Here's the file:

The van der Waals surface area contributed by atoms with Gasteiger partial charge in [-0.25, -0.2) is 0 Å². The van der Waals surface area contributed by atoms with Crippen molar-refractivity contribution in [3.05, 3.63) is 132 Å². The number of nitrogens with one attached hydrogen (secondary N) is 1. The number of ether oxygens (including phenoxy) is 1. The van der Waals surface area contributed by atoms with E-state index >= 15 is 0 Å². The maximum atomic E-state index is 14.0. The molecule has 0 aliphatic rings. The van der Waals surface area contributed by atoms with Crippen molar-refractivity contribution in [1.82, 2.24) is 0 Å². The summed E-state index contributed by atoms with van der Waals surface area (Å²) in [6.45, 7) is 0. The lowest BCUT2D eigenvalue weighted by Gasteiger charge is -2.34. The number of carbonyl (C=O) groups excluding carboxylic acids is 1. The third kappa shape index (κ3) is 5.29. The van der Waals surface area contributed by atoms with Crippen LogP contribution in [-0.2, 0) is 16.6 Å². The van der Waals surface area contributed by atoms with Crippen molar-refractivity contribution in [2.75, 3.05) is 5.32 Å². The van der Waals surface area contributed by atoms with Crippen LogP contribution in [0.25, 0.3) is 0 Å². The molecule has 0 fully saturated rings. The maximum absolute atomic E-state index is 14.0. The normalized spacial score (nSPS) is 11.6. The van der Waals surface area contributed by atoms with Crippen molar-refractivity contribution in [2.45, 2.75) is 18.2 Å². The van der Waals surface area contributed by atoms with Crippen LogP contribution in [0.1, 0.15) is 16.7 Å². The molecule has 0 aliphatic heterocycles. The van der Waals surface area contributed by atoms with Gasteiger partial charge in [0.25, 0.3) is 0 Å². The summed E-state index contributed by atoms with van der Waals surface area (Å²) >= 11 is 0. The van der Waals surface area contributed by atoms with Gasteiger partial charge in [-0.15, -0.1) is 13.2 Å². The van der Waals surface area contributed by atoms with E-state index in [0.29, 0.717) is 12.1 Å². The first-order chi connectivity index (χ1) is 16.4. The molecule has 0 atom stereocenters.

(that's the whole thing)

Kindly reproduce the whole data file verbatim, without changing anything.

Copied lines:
The van der Waals surface area contributed by atoms with Gasteiger partial charge in [-0.25, -0.2) is 0 Å². The van der Waals surface area contributed by atoms with Crippen molar-refractivity contribution in [3.05, 3.63) is 132 Å². The number of nitrogens with one attached hydrogen (secondary N) is 1. The number of ether oxygens (including phenoxy) is 1. The van der Waals surface area contributed by atoms with E-state index >= 15 is 0 Å². The maximum atomic E-state index is 14.0. The molecule has 0 aliphatic rings. The van der Waals surface area contributed by atoms with Crippen molar-refractivity contribution in [1.82, 2.24) is 0 Å². The summed E-state index contributed by atoms with van der Waals surface area (Å²) in [6.45, 7) is 0. The lowest BCUT2D eigenvalue weighted by Gasteiger charge is -2.34. The number of carbonyl (C=O) groups excluding carboxylic acids is 1. The third kappa shape index (κ3) is 5.29. The van der Waals surface area contributed by atoms with Crippen LogP contribution in [-0.2, 0) is 16.6 Å². The van der Waals surface area contributed by atoms with Crippen molar-refractivity contribution in [2.75, 3.05) is 5.32 Å². The van der Waals surface area contributed by atoms with Crippen LogP contribution in [0.25, 0.3) is 0 Å². The molecule has 0 fully saturated rings. The maximum absolute atomic E-state index is 14.0. The normalized spacial score (nSPS) is 11.6. The van der Waals surface area contributed by atoms with Crippen molar-refractivity contribution in [2.45, 2.75) is 18.2 Å². The van der Waals surface area contributed by atoms with Crippen LogP contribution in [0.1, 0.15) is 16.7 Å². The molecule has 0 aliphatic heterocycles. The van der Waals surface area contributed by atoms with Gasteiger partial charge in [0.25, 0.3) is 0 Å². The summed E-state index contributed by atoms with van der Waals surface area (Å²) >= 11 is 0. The van der Waals surface area contributed by atoms with Gasteiger partial charge in [-0.15, -0.1) is 13.2 Å². The van der Waals surface area contributed by atoms with E-state index in [0.29, 0.717) is 12.1 Å². The first-order chi connectivity index (χ1) is 16.4. The molecule has 0 atom stereocenters.